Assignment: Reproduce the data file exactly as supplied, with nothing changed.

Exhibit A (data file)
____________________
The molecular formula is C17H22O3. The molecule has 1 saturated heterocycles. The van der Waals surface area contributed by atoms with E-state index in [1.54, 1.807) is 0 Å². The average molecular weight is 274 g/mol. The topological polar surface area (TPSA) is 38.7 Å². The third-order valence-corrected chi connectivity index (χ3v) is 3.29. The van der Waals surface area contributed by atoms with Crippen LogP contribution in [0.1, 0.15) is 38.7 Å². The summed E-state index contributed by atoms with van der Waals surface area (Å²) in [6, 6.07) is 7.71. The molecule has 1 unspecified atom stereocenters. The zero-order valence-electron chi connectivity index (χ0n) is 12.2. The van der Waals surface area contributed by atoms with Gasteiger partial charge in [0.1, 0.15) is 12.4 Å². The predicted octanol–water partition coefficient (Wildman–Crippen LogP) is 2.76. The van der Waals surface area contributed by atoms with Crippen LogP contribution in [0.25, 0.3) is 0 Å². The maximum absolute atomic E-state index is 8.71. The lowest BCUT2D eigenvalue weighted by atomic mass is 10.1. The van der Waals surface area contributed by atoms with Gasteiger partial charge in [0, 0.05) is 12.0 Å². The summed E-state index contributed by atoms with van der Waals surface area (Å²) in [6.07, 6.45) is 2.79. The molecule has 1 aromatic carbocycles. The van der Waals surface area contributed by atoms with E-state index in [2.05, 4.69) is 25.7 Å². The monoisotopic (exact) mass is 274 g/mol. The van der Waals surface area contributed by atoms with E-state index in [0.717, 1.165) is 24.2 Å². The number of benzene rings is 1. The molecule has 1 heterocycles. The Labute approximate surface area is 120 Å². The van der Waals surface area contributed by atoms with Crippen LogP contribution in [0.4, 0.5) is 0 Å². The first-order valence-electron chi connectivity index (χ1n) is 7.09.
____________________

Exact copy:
The molecular formula is C17H22O3. The molecule has 1 saturated heterocycles. The van der Waals surface area contributed by atoms with E-state index in [1.54, 1.807) is 0 Å². The average molecular weight is 274 g/mol. The topological polar surface area (TPSA) is 38.7 Å². The third-order valence-corrected chi connectivity index (χ3v) is 3.29. The van der Waals surface area contributed by atoms with Crippen LogP contribution in [0.1, 0.15) is 38.7 Å². The summed E-state index contributed by atoms with van der Waals surface area (Å²) in [6, 6.07) is 7.71. The molecule has 1 unspecified atom stereocenters. The zero-order valence-electron chi connectivity index (χ0n) is 12.2. The van der Waals surface area contributed by atoms with Gasteiger partial charge in [0.1, 0.15) is 12.4 Å². The predicted octanol–water partition coefficient (Wildman–Crippen LogP) is 2.76. The van der Waals surface area contributed by atoms with Crippen LogP contribution in [0.25, 0.3) is 0 Å². The maximum absolute atomic E-state index is 8.71. The lowest BCUT2D eigenvalue weighted by atomic mass is 10.1. The van der Waals surface area contributed by atoms with Gasteiger partial charge in [0, 0.05) is 12.0 Å². The summed E-state index contributed by atoms with van der Waals surface area (Å²) in [6.07, 6.45) is 2.79. The molecule has 1 aromatic carbocycles. The van der Waals surface area contributed by atoms with E-state index in [2.05, 4.69) is 25.7 Å². The monoisotopic (exact) mass is 274 g/mol. The van der Waals surface area contributed by atoms with E-state index in [0.717, 1.165) is 24.2 Å². The number of benzene rings is 1. The molecule has 1 heterocycles. The Labute approximate surface area is 120 Å². The van der Waals surface area contributed by atoms with Crippen LogP contribution in [0.4, 0.5) is 0 Å². The first-order valence-electron chi connectivity index (χ1n) is 7.09.